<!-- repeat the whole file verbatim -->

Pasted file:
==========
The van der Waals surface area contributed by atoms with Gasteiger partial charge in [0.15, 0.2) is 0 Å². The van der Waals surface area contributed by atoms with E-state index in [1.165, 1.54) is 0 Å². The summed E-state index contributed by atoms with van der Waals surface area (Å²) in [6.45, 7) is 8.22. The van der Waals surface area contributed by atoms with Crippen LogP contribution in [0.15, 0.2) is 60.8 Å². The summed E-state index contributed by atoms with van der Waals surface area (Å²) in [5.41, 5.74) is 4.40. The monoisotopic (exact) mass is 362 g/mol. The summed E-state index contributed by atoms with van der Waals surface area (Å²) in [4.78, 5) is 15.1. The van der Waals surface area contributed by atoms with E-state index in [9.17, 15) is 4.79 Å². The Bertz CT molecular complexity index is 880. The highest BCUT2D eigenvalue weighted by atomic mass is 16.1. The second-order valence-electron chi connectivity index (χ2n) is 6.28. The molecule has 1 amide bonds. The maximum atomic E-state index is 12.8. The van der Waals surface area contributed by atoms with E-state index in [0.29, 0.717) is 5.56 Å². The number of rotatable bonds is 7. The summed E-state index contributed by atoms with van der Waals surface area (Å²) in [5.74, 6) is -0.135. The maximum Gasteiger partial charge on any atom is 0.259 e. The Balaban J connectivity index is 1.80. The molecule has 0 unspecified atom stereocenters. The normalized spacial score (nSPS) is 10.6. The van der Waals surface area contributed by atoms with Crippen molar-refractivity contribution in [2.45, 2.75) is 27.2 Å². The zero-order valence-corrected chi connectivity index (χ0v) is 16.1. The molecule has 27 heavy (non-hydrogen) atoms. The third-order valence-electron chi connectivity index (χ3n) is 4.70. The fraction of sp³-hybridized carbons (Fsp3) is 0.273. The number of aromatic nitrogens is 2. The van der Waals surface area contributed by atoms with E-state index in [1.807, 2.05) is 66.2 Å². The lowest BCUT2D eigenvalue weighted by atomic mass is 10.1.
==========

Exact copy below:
The van der Waals surface area contributed by atoms with Gasteiger partial charge in [0.15, 0.2) is 0 Å². The van der Waals surface area contributed by atoms with E-state index in [1.165, 1.54) is 0 Å². The summed E-state index contributed by atoms with van der Waals surface area (Å²) in [6.45, 7) is 8.22. The van der Waals surface area contributed by atoms with Crippen LogP contribution in [0.15, 0.2) is 60.8 Å². The summed E-state index contributed by atoms with van der Waals surface area (Å²) in [5.41, 5.74) is 4.40. The monoisotopic (exact) mass is 362 g/mol. The summed E-state index contributed by atoms with van der Waals surface area (Å²) in [4.78, 5) is 15.1. The van der Waals surface area contributed by atoms with E-state index in [9.17, 15) is 4.79 Å². The Bertz CT molecular complexity index is 880. The highest BCUT2D eigenvalue weighted by atomic mass is 16.1. The second-order valence-electron chi connectivity index (χ2n) is 6.28. The molecule has 1 amide bonds. The maximum atomic E-state index is 12.8. The van der Waals surface area contributed by atoms with E-state index in [0.29, 0.717) is 5.56 Å². The number of rotatable bonds is 7. The summed E-state index contributed by atoms with van der Waals surface area (Å²) in [5.74, 6) is -0.135. The maximum Gasteiger partial charge on any atom is 0.259 e. The Balaban J connectivity index is 1.80. The molecule has 0 unspecified atom stereocenters. The normalized spacial score (nSPS) is 10.6. The van der Waals surface area contributed by atoms with Crippen molar-refractivity contribution in [2.45, 2.75) is 27.2 Å². The zero-order valence-corrected chi connectivity index (χ0v) is 16.1. The molecule has 27 heavy (non-hydrogen) atoms. The third-order valence-electron chi connectivity index (χ3n) is 4.70. The fraction of sp³-hybridized carbons (Fsp3) is 0.273. The number of aromatic nitrogens is 2. The van der Waals surface area contributed by atoms with E-state index in [1.807, 2.05) is 66.2 Å². The lowest BCUT2D eigenvalue weighted by atomic mass is 10.1.